After reviewing the record, we are not left with the " definite and firm conviction that a mistake has been made" in the Board's finding that Employer rebutted the presumption of compensability. In re Water Use Permit Applications, 94 Hawai'i at 119, 9 P.3d at 431; Igawa, 97 Hawai'i at 406, 38 P.3d at 574. Because Employer presented relevant and credible evidence of a quality and quantity sufficient to justify a conclusion by a reasonable person that an injury is not work connected, Nakamura, 98 Hawai'i at 267-68, 47 P.3d at 734-35, the Board did not clearly err and FOF 29 stands.

Finally, as to COL 3, because neither FOF 28 nor FOF 29 was clearly erroneous, the Board did not err in issuing COL 3, which flows directly from those factual findings, See Wisdom v. Pflueger, 4 Haw.App. 455, 459, 667 P.2d 844, 848 (1993) (holding that a conclusion which follows from findings that are not properly attacked and is a correct statement of law, is valid.) As such, Claimant's first three points of error are without merit.

(4) In his fourth point of error, Claimant contends that the Board erred in its Decision and Order in stating that it modified three of the Director's decisions when it only modified one. Claimant does not explain any connection between the Board's misstatement in the Decision and Order and its award of attorney's fees in the Supplemental Decision and Order (apart from the contention that it " may have" been related), nor does he cite to any authority supporting this contention. Any error in the Board's misstatement appears, therefore, to be harmless and did not affect Claimant's substantial rights.

(5-7) Claimant's final three points of error challenge the Board's award of attorney's fees to Claimant's attorney-specifically the Board's method of calculation, its basis for the final award, and its award of such fees in the form of a lien on Claimant's prospective workers' compensation award. The Board explained its methodology as follows:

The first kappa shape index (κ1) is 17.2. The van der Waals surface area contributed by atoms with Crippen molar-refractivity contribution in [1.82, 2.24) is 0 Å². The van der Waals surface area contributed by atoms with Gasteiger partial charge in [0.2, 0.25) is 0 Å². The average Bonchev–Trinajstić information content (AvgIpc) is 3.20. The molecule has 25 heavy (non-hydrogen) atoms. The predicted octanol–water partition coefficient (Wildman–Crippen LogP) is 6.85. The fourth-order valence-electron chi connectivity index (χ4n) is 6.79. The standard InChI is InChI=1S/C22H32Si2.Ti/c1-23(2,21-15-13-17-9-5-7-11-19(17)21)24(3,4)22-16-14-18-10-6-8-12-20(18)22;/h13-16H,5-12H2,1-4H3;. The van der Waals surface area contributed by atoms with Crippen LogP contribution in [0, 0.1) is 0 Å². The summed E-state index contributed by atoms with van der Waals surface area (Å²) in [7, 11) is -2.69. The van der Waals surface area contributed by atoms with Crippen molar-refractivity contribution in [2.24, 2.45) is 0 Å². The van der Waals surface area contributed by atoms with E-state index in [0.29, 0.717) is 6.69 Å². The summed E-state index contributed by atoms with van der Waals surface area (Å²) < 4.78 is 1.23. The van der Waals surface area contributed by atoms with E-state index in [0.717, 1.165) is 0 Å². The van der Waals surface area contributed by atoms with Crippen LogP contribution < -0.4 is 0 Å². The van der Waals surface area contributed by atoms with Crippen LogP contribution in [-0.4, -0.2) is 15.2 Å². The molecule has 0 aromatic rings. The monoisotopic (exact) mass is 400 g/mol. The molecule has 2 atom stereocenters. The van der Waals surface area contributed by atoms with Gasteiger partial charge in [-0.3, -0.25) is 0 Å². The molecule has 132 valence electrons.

Applying the [caselaw in Mitchell v. BWK Joint Venture, 57 Haw. 535, 560 P.2d 1292 (1977) and Yamada v. Royal Hawaiian Macadamia Nut Co., 5 Haw.App. 521, 704 P.2d 914 (1985)], it is not sufficient to mechanically count up the number of issues and declare which party prevailed on the larger number of issues [in awarding attorneys' fees under Hawaii Revised Statutes (" HRS" ) § 386-93(b)]. Nor is it permissible to prorate some of the fees and costs based on whether Employer, for example, lost four of five issues.
Hawaii's [c]ourts have made clear that the crucial issue must be identified in order to determine whether for purposes of Section 386-93(b), HRS, Employer has lost or prevailed.
Here, while the Board has described the January 3, 2012 Decision and Order as one which " affirms in part and modifies in part" the Director's decision, such general description is not entirely conclusive of whether Employer lost for purposes of Section 386-93(b), HRS. That general description is one factor or indicator to be considered but is not itself entirely dispositive.
The " crucial issue" analysis requires the Board to closely examine all issues on appeal. In doing so, it is apparent that the nature of the modification of the Director's decision had more than trivial consequences for the parties. In fact, the Board on the third issue concluded that Claimant's left wrist, left elbow and left shoulder conditions were not causally related to the August 21, 2006 work injury.
Consequently, Claimant would not be entitled to medical treatment, services, and supplies therefor, nor would Claimant be entitled to any temporary total or permanent disability relative to his left wrist, left elbow and left shoulder condition.